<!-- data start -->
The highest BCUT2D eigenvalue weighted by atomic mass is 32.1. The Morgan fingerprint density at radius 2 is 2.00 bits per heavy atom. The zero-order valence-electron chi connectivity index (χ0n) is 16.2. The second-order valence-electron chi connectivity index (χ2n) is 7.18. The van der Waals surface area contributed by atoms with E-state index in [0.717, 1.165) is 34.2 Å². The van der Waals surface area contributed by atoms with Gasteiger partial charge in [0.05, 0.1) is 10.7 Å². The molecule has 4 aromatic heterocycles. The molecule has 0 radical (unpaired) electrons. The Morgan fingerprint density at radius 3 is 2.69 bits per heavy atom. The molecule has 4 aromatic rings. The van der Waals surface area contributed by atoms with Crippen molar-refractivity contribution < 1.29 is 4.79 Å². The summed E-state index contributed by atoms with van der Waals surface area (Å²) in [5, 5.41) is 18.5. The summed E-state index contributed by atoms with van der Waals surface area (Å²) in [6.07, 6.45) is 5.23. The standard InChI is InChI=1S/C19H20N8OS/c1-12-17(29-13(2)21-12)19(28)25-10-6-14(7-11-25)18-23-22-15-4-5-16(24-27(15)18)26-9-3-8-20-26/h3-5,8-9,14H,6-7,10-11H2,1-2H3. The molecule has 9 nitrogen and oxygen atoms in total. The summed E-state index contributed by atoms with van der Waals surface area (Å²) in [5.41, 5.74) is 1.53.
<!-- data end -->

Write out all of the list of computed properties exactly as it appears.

The highest BCUT2D eigenvalue weighted by atomic mass is 32.1. The Morgan fingerprint density at radius 2 is 2.00 bits per heavy atom. The zero-order valence-electron chi connectivity index (χ0n) is 16.2. The second-order valence-electron chi connectivity index (χ2n) is 7.18. The van der Waals surface area contributed by atoms with E-state index in [0.717, 1.165) is 34.2 Å². The van der Waals surface area contributed by atoms with Gasteiger partial charge in [0.05, 0.1) is 10.7 Å². The molecule has 4 aromatic heterocycles. The molecule has 0 radical (unpaired) electrons. The Morgan fingerprint density at radius 3 is 2.69 bits per heavy atom. The molecule has 4 aromatic rings. The van der Waals surface area contributed by atoms with Crippen molar-refractivity contribution < 1.29 is 4.79 Å². The summed E-state index contributed by atoms with van der Waals surface area (Å²) in [5, 5.41) is 18.5. The summed E-state index contributed by atoms with van der Waals surface area (Å²) in [6.07, 6.45) is 5.23. The standard InChI is InChI=1S/C19H20N8OS/c1-12-17(29-13(2)21-12)19(28)25-10-6-14(7-11-25)18-23-22-15-4-5-16(24-27(15)18)26-9-3-8-20-26/h3-5,8-9,14H,6-7,10-11H2,1-2H3. The molecule has 9 nitrogen and oxygen atoms in total. The summed E-state index contributed by atoms with van der Waals surface area (Å²) in [5.41, 5.74) is 1.53.